TRAVAUX À L’AVEUGLE
Galerie B-312 is pleased to welcome three large-scale works by Renée Lavaillante :Travaux à l’aveugle II, Qui sait comment toucher le sol et Travaux à l’aveugle III. -Travaux à l'aveugle II consists of nine drawings on inlaid paper with fragments of plants where, with her eyes closed, the artist draws with dry pencil the roughnesses that she spotted by touch. Qui sait comment toucher le sol gathers drawings on Herculene paper where the artist has drawn loops with a reed stick to the tip of which she had fixed a grease pencil. The reed was long enough to allow the artist to stand upright and straight with both feet on the side edges of the leaf placed on the ground. Travaux à l'aveugle III brings together fifteen drawings in which the artist drew in dry pencil the route of the walkers in the Parc de Pourtalès in Strasbourg. Before starting, she took care, each time, to transform a sheet of paper measuring 50 by 65 centimetres into a map of the park by embossing a certain number of markers on it, by means of which she would locate the walker on the map, and thus be able to draw his or her walk without taking his or her eyes off it. Renée Lavaillante thus accomplishes a methodical return to a practice of drawing that takes into account the beneficial outrage of the proponents of Automatism, when they invoked both the absence of drawing and full responsibility for the result. It is at least on the horizon of such a context that we can understand the artist's choice to work by projects, where the constraints allow him to provoke traces, apparently random, but which paradoxically prove to be remarkably precise about the course of the process, about the contingencies encountered and about the structures that the different materials used imposed from the outset on their users. As a result, Renée Lavaillante lets be, between eye and hand, a work that is not an accomplished achievement, a finished result, a resolved question, but a solitary undertaking, that is to say unique and singular, a work of filiation that is both contrary to the modern concept of rupture and its postmodern opposite of hybridity.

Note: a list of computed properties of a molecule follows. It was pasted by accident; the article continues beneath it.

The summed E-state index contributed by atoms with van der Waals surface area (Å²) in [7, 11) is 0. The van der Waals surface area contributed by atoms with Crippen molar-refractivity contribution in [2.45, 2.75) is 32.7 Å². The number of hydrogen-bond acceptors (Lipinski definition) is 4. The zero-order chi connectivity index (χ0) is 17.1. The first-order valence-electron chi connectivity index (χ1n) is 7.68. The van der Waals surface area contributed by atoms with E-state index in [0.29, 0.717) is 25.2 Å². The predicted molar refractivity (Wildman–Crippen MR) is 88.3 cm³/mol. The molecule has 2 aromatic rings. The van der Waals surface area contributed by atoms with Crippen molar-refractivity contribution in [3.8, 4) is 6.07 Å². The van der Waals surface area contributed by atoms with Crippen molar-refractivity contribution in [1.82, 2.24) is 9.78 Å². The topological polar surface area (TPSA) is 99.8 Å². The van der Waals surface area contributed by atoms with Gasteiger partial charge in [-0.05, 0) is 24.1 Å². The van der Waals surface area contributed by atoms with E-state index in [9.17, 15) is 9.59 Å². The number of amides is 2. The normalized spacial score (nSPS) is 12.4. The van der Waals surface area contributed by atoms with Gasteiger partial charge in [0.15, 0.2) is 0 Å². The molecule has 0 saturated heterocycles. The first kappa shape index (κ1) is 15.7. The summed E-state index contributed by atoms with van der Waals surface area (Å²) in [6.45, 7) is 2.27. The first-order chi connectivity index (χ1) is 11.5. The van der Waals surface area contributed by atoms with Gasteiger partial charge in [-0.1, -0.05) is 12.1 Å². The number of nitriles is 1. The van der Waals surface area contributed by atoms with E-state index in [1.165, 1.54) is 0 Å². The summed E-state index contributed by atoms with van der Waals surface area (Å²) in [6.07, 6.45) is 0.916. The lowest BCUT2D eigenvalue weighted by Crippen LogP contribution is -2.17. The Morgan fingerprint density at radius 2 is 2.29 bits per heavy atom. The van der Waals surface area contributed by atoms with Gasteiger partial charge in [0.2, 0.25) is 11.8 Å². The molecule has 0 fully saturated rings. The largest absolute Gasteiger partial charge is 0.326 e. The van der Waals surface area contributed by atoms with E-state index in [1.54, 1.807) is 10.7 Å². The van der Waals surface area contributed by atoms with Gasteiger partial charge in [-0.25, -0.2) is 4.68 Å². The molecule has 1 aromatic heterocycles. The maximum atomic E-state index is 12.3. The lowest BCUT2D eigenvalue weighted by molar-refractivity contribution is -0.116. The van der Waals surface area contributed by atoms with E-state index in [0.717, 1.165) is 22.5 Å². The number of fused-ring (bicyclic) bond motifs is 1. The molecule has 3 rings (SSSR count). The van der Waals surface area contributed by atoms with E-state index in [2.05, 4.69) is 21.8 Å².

—Translated from a text by Jean-Émile Verdier